Following feature extraction, the method 200 may then perform impact ranking at 203. In an embodiment, impact ranking 203 may include analyzing the impact of a particular person or group such as, for example, an expert in a particular technical field. The method 200 may determine a ranked list of such experts based on their impact. Impact may be defined as a numeric value that is determined as a result of one or more statistical methods or algorithms as described herein. In an embodiment, the impact provides the user with the capability to evaluate individuals or groups using both quantitative and qualitative factors.

The method 200 may also include building an expertise network at 204. The expertise network 204 may provide a representation of the kind of expertise possessed by a given individual or group. In an embodiment, the expertise network 204 may be used to identify a measure of the expertise possessed by an expert. Further, in at least one embodiment, the expertise network 204 may provide to the user an indication of how multiple experts are interconnected among one another based on the expertise relationships present over time. The expertise network 204 may also explain how such experts relate to each other and how these relationships develop over time as shown in further detail herein. For example, the expertise network 204 may identify relationships such as, but not limited to, expertise similarity, expertise evolution, specialty structure, and specialty evolution among experts.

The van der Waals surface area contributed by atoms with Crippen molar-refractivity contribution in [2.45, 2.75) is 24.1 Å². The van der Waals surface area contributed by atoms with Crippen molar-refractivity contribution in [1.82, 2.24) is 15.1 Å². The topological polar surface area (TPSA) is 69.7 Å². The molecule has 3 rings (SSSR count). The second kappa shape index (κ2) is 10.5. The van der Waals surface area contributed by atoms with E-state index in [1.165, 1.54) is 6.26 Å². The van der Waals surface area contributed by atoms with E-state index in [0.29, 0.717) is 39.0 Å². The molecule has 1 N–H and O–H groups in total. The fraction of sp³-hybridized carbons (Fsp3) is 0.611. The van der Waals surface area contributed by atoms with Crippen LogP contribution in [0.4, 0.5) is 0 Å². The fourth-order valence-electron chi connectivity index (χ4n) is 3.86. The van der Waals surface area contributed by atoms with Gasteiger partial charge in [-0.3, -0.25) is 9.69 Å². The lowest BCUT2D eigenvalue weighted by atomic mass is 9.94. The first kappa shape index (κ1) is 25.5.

The method 200 may also include building a social network at 205. The social network 205 may provide a representation of who knows whom among a set of individuals or groups such as, for example, the experts associated with a particular technical field. In at least one embodiment, the social network 205 may identify relationships such as, but not limited to, friendship, collaboration, competition, organization relationship, and past activities among experts.